Making Reading Simple, Like Riding a Bike

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Guest Post by:
The Teacher (AKA – My husband!)

After nine + years of teaching, substituting, over 200 credits of education towards a BS, and Masters degree, I have come across tons and tons of fantastic reading strategies, programs, games, centers, activities, etc.   But have we considered that all of these things while being great and wonderful, might be a little over thought? Have you ever thought that we think too much about how we teach, and not enough about teaching itself? Well over  the last six years as a public school teacher I have noticed one thing, we are obsessed in recreating the wheel, I have taught 6 years and had to turn in a total of 5 different formats for lesson plans. I have taught 4 years in the same grade and turned in a total of 4 different years worth of content, we either changed order, changed focus, etc. Yet we have lost the simplicity of how to get better and create stronger readers. If you are interested in learning how to do this in 1 easy step, read on.

          Lets first consider reading as to learning how to ride a bicycle. When you first start a child on riding a bike, you begin with a bike they don’t pedal, you do or push, after this you move on to a bike they might use their feet to move, then they would pedal a three wheeler or a bike with training wheels, then move on to eliminate the training wheels, etc. You get the idea, nowhere in this pattern did we throw a child on a 10 speed bike and have them start to pedal. The same can be equated in reading. We start students with basics where we really do all the work and they sit and listen to us read. Then we gradually release them to where they read on their own. This is the easiest way to get us to see the similarities. 

           Next lets consider some ideas to drive the point home. How much time do we spend when learning how to ride a bike learning how to steer the bike, pedal the bike only, stop the bike, get on and off the bike, etc. As a parent I really didn’t spend a lot of time teaching these things to my children, they gained this knowledge by actually sitting on the bike and riding it. Knowledge gained by experience. If we consider this in conjunction with reading, think about how much time in school a child learns phonics, comprehension, vocabulary, phonemic awareness, and fluency. All of these are fantastic to learn, but should we be teaching them in isolation like we do?? Do you sit at home and have your child learn only how to get on the bike for an hour? NO we don’t do that, we teach them a few times and they learn by practice. Do we spend hours teaching them how to stop the bike? No the same answer rings true. Then why is it we do this in reading in school?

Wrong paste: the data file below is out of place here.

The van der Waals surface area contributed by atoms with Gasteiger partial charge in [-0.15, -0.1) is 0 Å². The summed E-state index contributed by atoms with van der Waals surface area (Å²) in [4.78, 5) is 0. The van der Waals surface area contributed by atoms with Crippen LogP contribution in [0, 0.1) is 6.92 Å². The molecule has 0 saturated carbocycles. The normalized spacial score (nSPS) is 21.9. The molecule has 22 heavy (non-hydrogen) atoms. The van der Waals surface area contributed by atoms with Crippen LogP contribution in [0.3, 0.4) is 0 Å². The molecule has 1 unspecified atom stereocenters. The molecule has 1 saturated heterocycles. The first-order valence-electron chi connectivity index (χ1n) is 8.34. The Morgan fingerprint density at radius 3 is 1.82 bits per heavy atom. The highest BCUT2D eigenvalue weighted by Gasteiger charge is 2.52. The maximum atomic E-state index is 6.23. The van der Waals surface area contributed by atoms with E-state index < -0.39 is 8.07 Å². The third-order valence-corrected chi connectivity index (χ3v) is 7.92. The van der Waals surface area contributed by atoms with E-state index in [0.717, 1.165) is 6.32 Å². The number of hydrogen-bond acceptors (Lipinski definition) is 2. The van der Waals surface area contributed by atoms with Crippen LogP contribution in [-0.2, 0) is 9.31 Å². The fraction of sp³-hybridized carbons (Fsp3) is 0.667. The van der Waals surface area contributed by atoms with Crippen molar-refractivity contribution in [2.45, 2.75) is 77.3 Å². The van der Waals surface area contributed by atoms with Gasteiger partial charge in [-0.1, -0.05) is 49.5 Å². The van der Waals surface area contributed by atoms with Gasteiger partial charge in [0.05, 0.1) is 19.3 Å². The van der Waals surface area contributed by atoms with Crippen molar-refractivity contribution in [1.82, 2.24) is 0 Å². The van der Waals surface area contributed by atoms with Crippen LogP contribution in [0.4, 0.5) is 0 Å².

In school we spend time learning in isolation phonics, comprehension, fluency, phonemic awareness, and vocabulary, but we do so all too often in isolation from the whole. We don’t actually give our students a great opportunity in school to RIDE the bike (Read). Do we?? I know we have our DEAR time (Drop Everything And Read) or SSR (Silent Sustained Reading), but do we have enough? How many late nights, long weekends do you spend with your child practicing to ride a bike? Why do we limit actual reading in school? Think about your students or children who are great readers?? Are they always reading a book? I would venture to say they always are reading because they learned to read by reading. They didn’t learn to read solely by  learning the aspects of reading in isolation. I am not a proponent of only allowing a child to read in school and not teach the components of reading, but I feel we don’t allow our students to ride “the bike” in school, we are too busy teaching them how to ride the bike. Hands on experience will greatly increase ability. If we were smarter, we would encourage reading more and have to spend less time on the isolation.

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